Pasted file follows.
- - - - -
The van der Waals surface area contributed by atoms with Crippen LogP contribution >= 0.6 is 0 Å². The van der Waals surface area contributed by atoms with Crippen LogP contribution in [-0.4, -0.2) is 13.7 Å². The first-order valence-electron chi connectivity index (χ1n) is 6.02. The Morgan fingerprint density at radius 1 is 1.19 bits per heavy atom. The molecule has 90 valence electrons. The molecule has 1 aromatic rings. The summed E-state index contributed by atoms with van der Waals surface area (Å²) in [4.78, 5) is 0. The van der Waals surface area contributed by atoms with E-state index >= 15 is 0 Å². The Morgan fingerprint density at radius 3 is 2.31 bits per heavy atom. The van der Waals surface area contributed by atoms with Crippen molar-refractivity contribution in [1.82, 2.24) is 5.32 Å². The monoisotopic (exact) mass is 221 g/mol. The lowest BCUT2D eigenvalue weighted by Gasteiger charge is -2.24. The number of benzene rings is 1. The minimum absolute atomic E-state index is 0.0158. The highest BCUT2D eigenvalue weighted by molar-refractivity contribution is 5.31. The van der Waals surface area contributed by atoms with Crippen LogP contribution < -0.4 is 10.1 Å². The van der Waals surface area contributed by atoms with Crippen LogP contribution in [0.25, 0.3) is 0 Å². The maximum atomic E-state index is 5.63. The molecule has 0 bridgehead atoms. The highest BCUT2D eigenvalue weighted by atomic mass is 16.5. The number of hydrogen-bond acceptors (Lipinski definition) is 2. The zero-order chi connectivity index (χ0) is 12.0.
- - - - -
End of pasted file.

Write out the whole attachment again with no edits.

The van der Waals surface area contributed by atoms with Crippen LogP contribution >= 0.6 is 0 Å². The van der Waals surface area contributed by atoms with Crippen LogP contribution in [-0.4, -0.2) is 13.7 Å². The first-order valence-electron chi connectivity index (χ1n) is 6.02. The Morgan fingerprint density at radius 1 is 1.19 bits per heavy atom. The molecule has 90 valence electrons. The molecule has 1 aromatic rings. The summed E-state index contributed by atoms with van der Waals surface area (Å²) in [4.78, 5) is 0. The van der Waals surface area contributed by atoms with E-state index >= 15 is 0 Å². The Morgan fingerprint density at radius 3 is 2.31 bits per heavy atom. The van der Waals surface area contributed by atoms with Crippen molar-refractivity contribution in [1.82, 2.24) is 5.32 Å². The monoisotopic (exact) mass is 221 g/mol. The lowest BCUT2D eigenvalue weighted by Gasteiger charge is -2.24. The number of benzene rings is 1. The minimum absolute atomic E-state index is 0.0158. The highest BCUT2D eigenvalue weighted by molar-refractivity contribution is 5.31. The van der Waals surface area contributed by atoms with Crippen LogP contribution < -0.4 is 10.1 Å². The van der Waals surface area contributed by atoms with Crippen LogP contribution in [0.25, 0.3) is 0 Å². The maximum atomic E-state index is 5.63. The molecule has 0 bridgehead atoms. The highest BCUT2D eigenvalue weighted by atomic mass is 16.5. The number of hydrogen-bond acceptors (Lipinski definition) is 2. The zero-order chi connectivity index (χ0) is 12.0.